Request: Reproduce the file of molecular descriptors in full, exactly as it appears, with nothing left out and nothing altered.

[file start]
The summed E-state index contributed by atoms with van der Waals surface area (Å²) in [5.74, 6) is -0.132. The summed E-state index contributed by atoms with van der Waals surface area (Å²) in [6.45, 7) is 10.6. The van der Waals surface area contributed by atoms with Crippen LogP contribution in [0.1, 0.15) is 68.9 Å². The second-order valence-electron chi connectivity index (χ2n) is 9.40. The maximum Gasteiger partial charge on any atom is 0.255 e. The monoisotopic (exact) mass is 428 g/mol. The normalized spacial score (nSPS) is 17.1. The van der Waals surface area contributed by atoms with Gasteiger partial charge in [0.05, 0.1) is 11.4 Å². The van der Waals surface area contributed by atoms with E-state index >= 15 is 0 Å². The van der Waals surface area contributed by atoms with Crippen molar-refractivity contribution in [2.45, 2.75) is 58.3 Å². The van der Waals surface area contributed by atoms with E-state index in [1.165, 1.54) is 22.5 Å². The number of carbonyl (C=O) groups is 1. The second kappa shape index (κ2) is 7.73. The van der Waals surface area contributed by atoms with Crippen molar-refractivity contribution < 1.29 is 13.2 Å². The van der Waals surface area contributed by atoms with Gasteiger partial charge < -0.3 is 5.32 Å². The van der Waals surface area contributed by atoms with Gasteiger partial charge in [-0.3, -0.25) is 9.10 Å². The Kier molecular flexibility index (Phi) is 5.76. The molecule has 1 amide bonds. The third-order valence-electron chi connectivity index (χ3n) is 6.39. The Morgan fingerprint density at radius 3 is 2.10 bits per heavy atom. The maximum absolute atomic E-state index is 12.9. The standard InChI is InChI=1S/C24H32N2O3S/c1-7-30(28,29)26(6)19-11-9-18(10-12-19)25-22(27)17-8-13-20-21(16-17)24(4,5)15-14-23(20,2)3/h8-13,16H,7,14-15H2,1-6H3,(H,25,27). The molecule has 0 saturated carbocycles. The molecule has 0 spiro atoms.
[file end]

The summed E-state index contributed by atoms with van der Waals surface area (Å²) in [5.74, 6) is -0.132. The summed E-state index contributed by atoms with van der Waals surface area (Å²) in [6.45, 7) is 10.6. The van der Waals surface area contributed by atoms with Crippen LogP contribution in [0.1, 0.15) is 68.9 Å². The second-order valence-electron chi connectivity index (χ2n) is 9.40. The maximum Gasteiger partial charge on any atom is 0.255 e. The monoisotopic (exact) mass is 428 g/mol. The normalized spacial score (nSPS) is 17.1. The van der Waals surface area contributed by atoms with Gasteiger partial charge in [0.05, 0.1) is 11.4 Å². The van der Waals surface area contributed by atoms with E-state index >= 15 is 0 Å². The van der Waals surface area contributed by atoms with Crippen molar-refractivity contribution in [2.45, 2.75) is 58.3 Å². The van der Waals surface area contributed by atoms with E-state index in [1.165, 1.54) is 22.5 Å². The number of carbonyl (C=O) groups is 1. The second kappa shape index (κ2) is 7.73. The van der Waals surface area contributed by atoms with Crippen molar-refractivity contribution < 1.29 is 13.2 Å². The van der Waals surface area contributed by atoms with Gasteiger partial charge < -0.3 is 5.32 Å². The van der Waals surface area contributed by atoms with Gasteiger partial charge in [-0.3, -0.25) is 9.10 Å². The Kier molecular flexibility index (Phi) is 5.76. The molecule has 1 amide bonds. The third-order valence-electron chi connectivity index (χ3n) is 6.39. The Morgan fingerprint density at radius 3 is 2.10 bits per heavy atom. The maximum absolute atomic E-state index is 12.9. The standard InChI is InChI=1S/C24H32N2O3S/c1-7-30(28,29)26(6)19-11-9-18(10-12-19)25-22(27)17-8-13-20-21(16-17)24(4,5)15-14-23(20,2)3/h8-13,16H,7,14-15H2,1-6H3,(H,25,27). The molecule has 0 saturated carbocycles. The molecule has 0 spiro atoms.